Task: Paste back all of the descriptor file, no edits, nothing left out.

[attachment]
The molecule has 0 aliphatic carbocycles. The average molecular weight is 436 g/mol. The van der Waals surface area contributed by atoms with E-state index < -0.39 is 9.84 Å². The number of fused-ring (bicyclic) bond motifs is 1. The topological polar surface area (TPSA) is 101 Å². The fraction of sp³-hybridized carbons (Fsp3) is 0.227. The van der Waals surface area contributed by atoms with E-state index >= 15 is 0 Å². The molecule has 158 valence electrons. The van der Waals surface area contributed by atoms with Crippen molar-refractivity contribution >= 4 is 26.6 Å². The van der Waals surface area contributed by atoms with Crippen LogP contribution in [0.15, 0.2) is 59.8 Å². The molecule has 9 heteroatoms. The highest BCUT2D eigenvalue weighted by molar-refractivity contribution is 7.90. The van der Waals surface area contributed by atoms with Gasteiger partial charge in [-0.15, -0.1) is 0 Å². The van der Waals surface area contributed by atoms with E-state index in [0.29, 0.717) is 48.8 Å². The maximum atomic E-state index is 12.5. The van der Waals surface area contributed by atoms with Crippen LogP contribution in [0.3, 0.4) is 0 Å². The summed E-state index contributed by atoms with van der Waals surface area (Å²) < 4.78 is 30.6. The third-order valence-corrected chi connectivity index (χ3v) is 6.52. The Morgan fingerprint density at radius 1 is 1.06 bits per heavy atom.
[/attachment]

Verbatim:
The molecule has 0 aliphatic carbocycles. The average molecular weight is 436 g/mol. The van der Waals surface area contributed by atoms with E-state index < -0.39 is 9.84 Å². The number of fused-ring (bicyclic) bond motifs is 1. The topological polar surface area (TPSA) is 101 Å². The fraction of sp³-hybridized carbons (Fsp3) is 0.227. The van der Waals surface area contributed by atoms with E-state index >= 15 is 0 Å². The molecule has 158 valence electrons. The van der Waals surface area contributed by atoms with Crippen molar-refractivity contribution >= 4 is 26.6 Å². The van der Waals surface area contributed by atoms with Crippen LogP contribution in [0.15, 0.2) is 59.8 Å². The molecule has 9 heteroatoms. The highest BCUT2D eigenvalue weighted by molar-refractivity contribution is 7.90. The van der Waals surface area contributed by atoms with Gasteiger partial charge in [-0.15, -0.1) is 0 Å². The van der Waals surface area contributed by atoms with E-state index in [0.29, 0.717) is 48.8 Å². The maximum atomic E-state index is 12.5. The van der Waals surface area contributed by atoms with Crippen LogP contribution in [0.3, 0.4) is 0 Å². The summed E-state index contributed by atoms with van der Waals surface area (Å²) < 4.78 is 30.6. The third-order valence-corrected chi connectivity index (χ3v) is 6.52. The Morgan fingerprint density at radius 1 is 1.06 bits per heavy atom.